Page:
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Huang AB, Schweitzer ME, Hume E, Batte WG, et al.
Journal of computer assisted tomography. Date of publication 1998 May 1;volume 22(3):437-43.
1. J Comput Assist Tomogr. 1998 May-Jun;22(3):437-43. Osteomyelitis of the pelvis/hips in paralyzed patients: accuracy and clinical utility of MRI. Huang AB(1), Schweitzer ME, Hume E, Batte WG. Author information: (1)Department of Radiology, Thomas Jefferson University Hospital, Philadelphia, PA 19107, USA. PURPOSE: The goal of our study was to determine the accuracy and clinical utility of MRI in the diagnosis of osteomyelitis of the pelvis/hips in paralyzed patients. METHOD: In 44 paralyzed patients, 59 consecutive MR examinations of the pelvis/hips were evaluated prospectively. Criteria for diagnosis of osteomyelitis were based on those established in previous studies of complex, nonhematogenous osteomyelitis (diabetic foot). Average follow-up was 3 years. The standard of reference for the diagnosis of osteomyelitis was histologic/microbiologic results of surgical biopsy specimens or clinical follow-up. Note was made if decubitus ulcers, sinus tract, fistula, fluid collection, abscess, septic arthritis, joint effusion, bursitis, or heterotopic ossification was present on MRI. Comparison of the extent of infection by MRI and surgical margins was performed. Effect on surgical treatment was defined by absence of recurrent infection at the surgical site within 6 weeks of limited resection. RESULTS: The criteria for diagnosis of osteomyelitis were fulfilled in 49 of 57 MR studies for an overall accuracy of 97%. There was one false-negative MR study. MRI for the diagnosis of osteomyelitis yielded a sensitivity of 98% and a specificity of 89%. There were 41 decubitus ulcers, 28 sinus tracts, 2 fistulae, 14 fluid collections, 15 abscesses, 9 hips with septic arthritis, 10 "bland" hip effusions, 5 cases of trochanteric bursitis, and 30 patients with heterotopic ossification. Twenty-one patients underwent limited surgical resection guided by MR findings in which only the enhancing area was resected. There was only one recurrence of osteomyelitis at the surgical margins. CONCLUSION: MRI is accurate in the diagnosis of osteomyelitis and associated soft tissue abnormalities in spinal cord-injured patients. MRI can delineate the extent of infection in guiding limited surgical resection and preserving viable tissue. PMID: 9606387 [Indexed for MEDLINE]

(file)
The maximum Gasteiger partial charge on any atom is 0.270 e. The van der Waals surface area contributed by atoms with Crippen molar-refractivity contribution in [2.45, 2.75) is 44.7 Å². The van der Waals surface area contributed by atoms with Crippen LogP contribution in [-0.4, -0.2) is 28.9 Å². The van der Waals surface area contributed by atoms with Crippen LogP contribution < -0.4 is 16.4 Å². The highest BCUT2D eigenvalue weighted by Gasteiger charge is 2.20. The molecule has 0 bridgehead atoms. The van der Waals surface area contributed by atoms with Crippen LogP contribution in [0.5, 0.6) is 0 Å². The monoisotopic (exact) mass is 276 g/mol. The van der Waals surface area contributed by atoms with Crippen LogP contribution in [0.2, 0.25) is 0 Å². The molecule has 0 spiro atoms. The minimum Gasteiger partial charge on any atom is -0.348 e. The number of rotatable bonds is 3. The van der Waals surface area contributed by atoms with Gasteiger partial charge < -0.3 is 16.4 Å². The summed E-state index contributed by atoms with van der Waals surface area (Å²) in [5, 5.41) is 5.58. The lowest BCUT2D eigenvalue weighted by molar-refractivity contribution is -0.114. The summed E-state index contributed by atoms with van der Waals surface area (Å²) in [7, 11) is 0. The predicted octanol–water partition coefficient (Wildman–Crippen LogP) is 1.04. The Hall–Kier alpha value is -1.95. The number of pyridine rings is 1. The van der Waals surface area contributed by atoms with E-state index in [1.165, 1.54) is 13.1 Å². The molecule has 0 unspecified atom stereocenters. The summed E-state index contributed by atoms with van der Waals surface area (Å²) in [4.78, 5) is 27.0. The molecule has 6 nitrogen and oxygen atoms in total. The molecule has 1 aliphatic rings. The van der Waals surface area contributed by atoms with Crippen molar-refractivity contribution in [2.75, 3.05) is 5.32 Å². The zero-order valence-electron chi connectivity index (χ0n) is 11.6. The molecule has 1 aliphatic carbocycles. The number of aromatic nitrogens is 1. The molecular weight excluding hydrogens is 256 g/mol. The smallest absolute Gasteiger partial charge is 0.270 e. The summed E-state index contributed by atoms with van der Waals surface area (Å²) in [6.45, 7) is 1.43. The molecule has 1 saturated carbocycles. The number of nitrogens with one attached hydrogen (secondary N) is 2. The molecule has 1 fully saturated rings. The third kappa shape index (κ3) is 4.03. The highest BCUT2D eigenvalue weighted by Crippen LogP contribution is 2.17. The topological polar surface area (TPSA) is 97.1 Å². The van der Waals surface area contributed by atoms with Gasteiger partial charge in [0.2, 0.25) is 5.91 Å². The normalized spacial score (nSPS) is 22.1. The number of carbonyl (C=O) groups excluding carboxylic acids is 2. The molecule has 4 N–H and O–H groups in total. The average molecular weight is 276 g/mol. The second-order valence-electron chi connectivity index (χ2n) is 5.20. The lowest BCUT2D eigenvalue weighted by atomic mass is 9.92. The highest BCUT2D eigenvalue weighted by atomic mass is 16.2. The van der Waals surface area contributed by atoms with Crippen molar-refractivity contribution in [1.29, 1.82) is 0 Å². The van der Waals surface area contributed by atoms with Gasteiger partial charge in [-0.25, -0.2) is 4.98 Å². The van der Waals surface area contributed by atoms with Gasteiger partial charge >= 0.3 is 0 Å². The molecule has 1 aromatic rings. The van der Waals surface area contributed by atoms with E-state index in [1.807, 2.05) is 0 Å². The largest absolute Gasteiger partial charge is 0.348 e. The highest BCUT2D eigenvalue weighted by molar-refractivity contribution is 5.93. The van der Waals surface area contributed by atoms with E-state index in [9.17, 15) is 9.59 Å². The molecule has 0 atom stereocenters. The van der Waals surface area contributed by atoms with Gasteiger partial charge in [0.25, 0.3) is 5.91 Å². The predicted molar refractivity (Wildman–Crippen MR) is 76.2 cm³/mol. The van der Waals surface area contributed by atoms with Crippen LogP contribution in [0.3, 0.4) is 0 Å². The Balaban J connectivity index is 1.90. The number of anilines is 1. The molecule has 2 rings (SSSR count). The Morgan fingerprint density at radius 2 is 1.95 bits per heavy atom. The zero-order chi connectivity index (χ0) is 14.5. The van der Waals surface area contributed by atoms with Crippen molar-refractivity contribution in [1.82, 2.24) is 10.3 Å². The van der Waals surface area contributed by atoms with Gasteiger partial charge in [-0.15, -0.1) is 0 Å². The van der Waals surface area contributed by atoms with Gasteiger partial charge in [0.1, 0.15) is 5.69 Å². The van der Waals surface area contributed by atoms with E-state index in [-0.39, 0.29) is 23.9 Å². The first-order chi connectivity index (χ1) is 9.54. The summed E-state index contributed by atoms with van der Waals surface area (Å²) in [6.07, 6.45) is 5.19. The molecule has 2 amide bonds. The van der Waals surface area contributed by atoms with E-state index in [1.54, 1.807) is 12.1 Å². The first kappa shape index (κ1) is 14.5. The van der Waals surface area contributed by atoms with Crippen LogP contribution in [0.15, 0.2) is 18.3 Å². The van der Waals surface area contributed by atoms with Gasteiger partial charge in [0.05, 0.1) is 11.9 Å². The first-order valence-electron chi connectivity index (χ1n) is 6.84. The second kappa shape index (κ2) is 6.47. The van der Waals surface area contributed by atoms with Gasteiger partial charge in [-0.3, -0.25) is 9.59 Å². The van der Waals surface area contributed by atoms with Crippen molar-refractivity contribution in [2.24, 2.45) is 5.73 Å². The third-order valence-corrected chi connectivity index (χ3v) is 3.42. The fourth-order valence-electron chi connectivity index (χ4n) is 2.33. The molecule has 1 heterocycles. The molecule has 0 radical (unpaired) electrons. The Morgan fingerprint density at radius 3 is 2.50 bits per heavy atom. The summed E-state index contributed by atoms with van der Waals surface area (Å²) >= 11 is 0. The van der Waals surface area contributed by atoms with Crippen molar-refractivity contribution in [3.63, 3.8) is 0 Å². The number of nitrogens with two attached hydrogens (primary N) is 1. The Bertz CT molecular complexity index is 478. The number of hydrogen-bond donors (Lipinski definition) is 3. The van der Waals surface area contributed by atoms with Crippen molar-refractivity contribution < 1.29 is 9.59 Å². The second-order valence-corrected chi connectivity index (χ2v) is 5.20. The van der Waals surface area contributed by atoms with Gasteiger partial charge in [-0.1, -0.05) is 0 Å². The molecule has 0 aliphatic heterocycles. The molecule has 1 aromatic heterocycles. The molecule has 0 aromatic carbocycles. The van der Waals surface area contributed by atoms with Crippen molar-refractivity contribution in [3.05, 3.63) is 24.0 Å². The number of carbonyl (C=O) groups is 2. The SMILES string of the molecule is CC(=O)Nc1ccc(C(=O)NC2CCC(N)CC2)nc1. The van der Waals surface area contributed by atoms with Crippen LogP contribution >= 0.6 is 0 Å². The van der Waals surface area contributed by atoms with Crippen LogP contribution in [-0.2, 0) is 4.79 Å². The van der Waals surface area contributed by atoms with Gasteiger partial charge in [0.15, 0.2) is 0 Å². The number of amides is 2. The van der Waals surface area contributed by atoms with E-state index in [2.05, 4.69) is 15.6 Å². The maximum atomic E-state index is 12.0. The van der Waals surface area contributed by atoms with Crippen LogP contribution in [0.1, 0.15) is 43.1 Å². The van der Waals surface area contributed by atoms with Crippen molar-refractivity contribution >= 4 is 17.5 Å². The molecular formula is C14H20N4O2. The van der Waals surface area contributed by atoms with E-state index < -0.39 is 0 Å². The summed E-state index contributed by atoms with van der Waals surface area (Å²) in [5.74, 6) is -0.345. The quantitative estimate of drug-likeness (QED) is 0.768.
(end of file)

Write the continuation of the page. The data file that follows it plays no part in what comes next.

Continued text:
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Pressure Ulcers/Injuries - Introduction and Assessment